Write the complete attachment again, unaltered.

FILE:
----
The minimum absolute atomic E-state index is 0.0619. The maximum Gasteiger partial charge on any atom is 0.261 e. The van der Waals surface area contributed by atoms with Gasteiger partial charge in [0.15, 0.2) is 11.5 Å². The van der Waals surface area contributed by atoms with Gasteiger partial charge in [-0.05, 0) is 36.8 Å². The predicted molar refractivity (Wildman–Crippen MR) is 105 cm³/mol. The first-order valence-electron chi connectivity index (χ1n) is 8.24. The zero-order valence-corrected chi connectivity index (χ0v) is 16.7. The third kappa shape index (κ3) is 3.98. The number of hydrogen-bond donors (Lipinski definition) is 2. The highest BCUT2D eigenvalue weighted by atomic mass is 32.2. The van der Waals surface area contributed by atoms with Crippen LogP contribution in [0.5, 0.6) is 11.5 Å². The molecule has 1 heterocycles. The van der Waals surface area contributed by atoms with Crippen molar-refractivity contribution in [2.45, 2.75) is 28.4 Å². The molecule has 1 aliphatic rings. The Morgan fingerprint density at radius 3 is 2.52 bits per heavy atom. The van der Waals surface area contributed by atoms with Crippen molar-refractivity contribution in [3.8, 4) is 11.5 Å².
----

The minimum absolute atomic E-state index is 0.0619. The maximum Gasteiger partial charge on any atom is 0.261 e. The van der Waals surface area contributed by atoms with Gasteiger partial charge in [0.15, 0.2) is 11.5 Å². The van der Waals surface area contributed by atoms with Gasteiger partial charge in [-0.05, 0) is 36.8 Å². The predicted molar refractivity (Wildman–Crippen MR) is 105 cm³/mol. The first-order valence-electron chi connectivity index (χ1n) is 8.24. The zero-order valence-corrected chi connectivity index (χ0v) is 16.7. The third kappa shape index (κ3) is 3.98. The number of hydrogen-bond donors (Lipinski definition) is 2. The highest BCUT2D eigenvalue weighted by atomic mass is 32.2. The van der Waals surface area contributed by atoms with Crippen LogP contribution in [0.5, 0.6) is 11.5 Å². The molecule has 1 heterocycles. The van der Waals surface area contributed by atoms with Crippen molar-refractivity contribution in [2.45, 2.75) is 28.4 Å². The molecule has 1 aliphatic rings. The Morgan fingerprint density at radius 3 is 2.52 bits per heavy atom. The van der Waals surface area contributed by atoms with Crippen molar-refractivity contribution in [3.8, 4) is 11.5 Å².